Unemployment Drops to 50-Year Low as Job Gains Surge
Despite an increasingly tight labor market, U.S. job growth surged past most economist’s expectations in April.
The U.S. economy added 263,000 jobs last month, according to the Bureau of Labor Statistics. With those gains, the monthly positive gain streak is now at 103 consecutive months, and the monthly average so far in 2019 is about 205,000 jobs. Since 2011, the monthly average has exceeded 200,000 jobs.
Meanwhile, the unemployment rate dropped to 3.6% in April, its lowest level since December 1969.
Average hourly earnings growth for all employees topped 3% for the ninth consecutive month in April, coming in at 3.2%, slightly above the 12-month average of 3.1%. The monthly gain between March and April was 0.2%, increasing $0.06 for the month. Annually, wages increased $0.87, to $27.77.
More than 2.6 million jobs were added in the 12 months ending April 2019 compared to about 2.3 million for the same period ending April 2018. This annual growth expanded the job base by 1.8%, matching the year-earlier growth rate. Revisions to the previous two months’ numbers resulted in 16,000 more jobs than initially reported as February’s job gain figure was revised from 33,000 to 56,000 jobs, and March’s gains were revised from 196,000 to 189,000.
The civilian labor force participation rate dropped 20 basis points (bps) from last month to 62.8%, but was unchanged from last year. The employment-population ratio of 60.6% was the same as last month, but up 30 bps from April 2018. The total number of unemployed (5.8 million) is down more than 510,000 for the year, and is below 6.0 million for only the second time since 2000.
The number of job leavers declined in April to 737,000 – a decrease of 75,000 from March 2018 – perhaps as the number of available positions dwindles in this tight labor market. Job leavers are workers who quit or voluntarily leave their previous job and immediately began looking for new employment. The number of part-time workers for economic reasons (4.65 million in April) fell by 298,000 from April 2018, but the number of part-time workers for non-economic reasons essentially held steady at about 21.3 million. The U6 unemployment rate, which includes part-timers for economic reasons and marginally attached workers, remained at 7.3% for the third straight month, but is down from 7.8% in April 2018.
At 1.2 million, the number of long-term unemployed workers – those out of work for 27 weeks or more – was down 81,000 from April 2018, and the average duration of unemployment remained close to 23 weeks from last year. The number of multiple jobholders increased by 128,000 year-over-year, to 7.8 million. Meanwhile, the number of discouraged workers not in the workforce (454,000) increased by 46,000 from one year ago.
Seasonally adjusted industry job gains for April were heavily skewed toward the service-providing industries with Professional and Business Services (+76,000) and Education and Health Services (+62,000) leading the way, although Leisure and Hospitality posted a strong 34,000 job gain. Construction hiring rebounded sharply, adding 33,000 jobs for the month, while the Manufacturing industry added only 4,000 jobs in April – the second-weakest monthly gain since mid-2017.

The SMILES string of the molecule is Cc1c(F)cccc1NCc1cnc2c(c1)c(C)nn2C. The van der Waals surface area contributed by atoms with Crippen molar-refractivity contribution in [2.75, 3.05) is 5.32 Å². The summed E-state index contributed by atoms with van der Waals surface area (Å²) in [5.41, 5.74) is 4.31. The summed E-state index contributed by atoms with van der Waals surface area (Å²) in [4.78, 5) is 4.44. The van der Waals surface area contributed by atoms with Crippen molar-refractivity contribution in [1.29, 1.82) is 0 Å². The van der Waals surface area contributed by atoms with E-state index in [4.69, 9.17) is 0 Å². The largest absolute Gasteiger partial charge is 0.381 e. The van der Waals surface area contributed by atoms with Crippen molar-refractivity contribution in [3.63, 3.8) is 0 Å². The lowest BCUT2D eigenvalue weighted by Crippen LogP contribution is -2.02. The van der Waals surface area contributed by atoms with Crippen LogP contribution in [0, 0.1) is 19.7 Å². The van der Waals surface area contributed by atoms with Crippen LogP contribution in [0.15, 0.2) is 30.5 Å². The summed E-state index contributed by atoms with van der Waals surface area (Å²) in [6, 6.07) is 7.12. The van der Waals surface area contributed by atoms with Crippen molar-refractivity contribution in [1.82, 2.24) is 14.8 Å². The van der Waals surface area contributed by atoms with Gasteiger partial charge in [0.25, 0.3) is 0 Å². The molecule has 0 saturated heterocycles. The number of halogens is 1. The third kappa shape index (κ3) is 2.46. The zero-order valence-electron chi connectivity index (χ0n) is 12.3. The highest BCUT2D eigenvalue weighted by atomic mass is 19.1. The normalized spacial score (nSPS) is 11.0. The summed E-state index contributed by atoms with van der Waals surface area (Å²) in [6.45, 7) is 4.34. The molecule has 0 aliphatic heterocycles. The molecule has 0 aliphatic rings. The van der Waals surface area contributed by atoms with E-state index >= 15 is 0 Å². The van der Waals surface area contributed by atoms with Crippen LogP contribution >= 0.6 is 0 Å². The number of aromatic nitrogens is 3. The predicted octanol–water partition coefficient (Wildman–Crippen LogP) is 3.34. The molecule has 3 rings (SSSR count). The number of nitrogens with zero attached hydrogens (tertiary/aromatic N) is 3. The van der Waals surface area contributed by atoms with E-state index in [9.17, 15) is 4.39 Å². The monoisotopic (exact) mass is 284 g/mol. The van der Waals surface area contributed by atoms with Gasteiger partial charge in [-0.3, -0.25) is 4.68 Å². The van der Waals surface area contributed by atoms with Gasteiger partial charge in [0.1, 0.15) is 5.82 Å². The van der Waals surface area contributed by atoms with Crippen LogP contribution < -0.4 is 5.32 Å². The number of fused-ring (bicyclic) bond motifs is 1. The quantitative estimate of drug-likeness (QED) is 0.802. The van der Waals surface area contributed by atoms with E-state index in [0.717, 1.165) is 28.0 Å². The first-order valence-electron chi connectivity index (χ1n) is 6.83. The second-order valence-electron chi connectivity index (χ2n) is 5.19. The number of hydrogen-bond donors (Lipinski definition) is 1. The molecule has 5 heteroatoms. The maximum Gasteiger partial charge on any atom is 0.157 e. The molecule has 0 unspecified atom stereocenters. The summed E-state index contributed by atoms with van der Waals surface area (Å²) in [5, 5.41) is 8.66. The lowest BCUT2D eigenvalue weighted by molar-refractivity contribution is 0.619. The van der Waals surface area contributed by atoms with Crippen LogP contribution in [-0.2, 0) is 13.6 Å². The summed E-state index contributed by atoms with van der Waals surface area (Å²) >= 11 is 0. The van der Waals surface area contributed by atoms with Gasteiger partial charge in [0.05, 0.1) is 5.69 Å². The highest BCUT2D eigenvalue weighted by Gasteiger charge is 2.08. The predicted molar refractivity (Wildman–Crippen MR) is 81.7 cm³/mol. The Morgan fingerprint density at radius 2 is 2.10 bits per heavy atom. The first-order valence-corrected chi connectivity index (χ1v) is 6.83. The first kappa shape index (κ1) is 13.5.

• The vast majority of monthly gains in the Professional and Business Services industry were in the lower-paying administrative and support services sector, particularly in the temporary help services (+17,900) and services to buildings (+20,600) subsectors.
• The social assistance subsector (+25,600) almost matched health care’s gain (+27,000), with a particularly strong month for individual and family services (26,300). Educational services contributed 9,700 jobs to the Education and Health Services industry’s job gains in April.
• Food services and drinking places (+25,000) accounted for almost three-fourths of the Leisure and Hospitality industry’s monthly gain. The arts, entertainment and recreation sector added 9,400 jobs in March.
• Commercial real estate construction saw a surge in April with 22,100 additional jobs in the nonresidential specialty trade contractors subsector. Residential construction employment provided only minor gains to the overall Construction industry gain of 33,000 jobs for the month.
• The Government sector’s 27,000 gain for April was entirely in local government, as Federal and state offices cancelled each other out with 11,000 jobs gained and lost.
• The Other Services sector had a strong gain of 14,000 jobs in April for the second straight month. Solid gains were made across all subsectors.
• The Financial Activities industry’s net gain of 12,000 jobs came primarily from the real estate and rental and leasing sector (+7,800), with the finance and insurance sector adding another 3,400 jobs.
• The Trade, Transportation and Utilities supersector’s 5,000 job gain in April was a mix of sector gains and losses, as wholesale trade (+9,900) and transportation and warehousing (+11,100) were diminished by retail trade (-12,000) and utilities (-3,200). Retail store closings are still rippling through the economy with an 8,500 job loss in general merchandise stores in April.
• The Manufacturing industry gained 4,000 jobs in April entirely in nondurable goods manufacturing, as durable goods manufacturing employment was flat. Chemicals (+3,000) and food manufacturing (+2,700) boosted the nondurable goods sector, while machinery (-2,700) and primary metals (-2,100) lost the most jobs in the durable goods sector.
• The Information industry (-1,000) saw strong gains in the other information services sector (+5,200) unable to counter losses in the motion picture and sound recording industry (-3,500) and telecommunications (-3,100) sectors.
• The Mining and Logging industry (-3,000) lost jobs in both support activities for mining (-1,400) and in logging (-1,700) in April.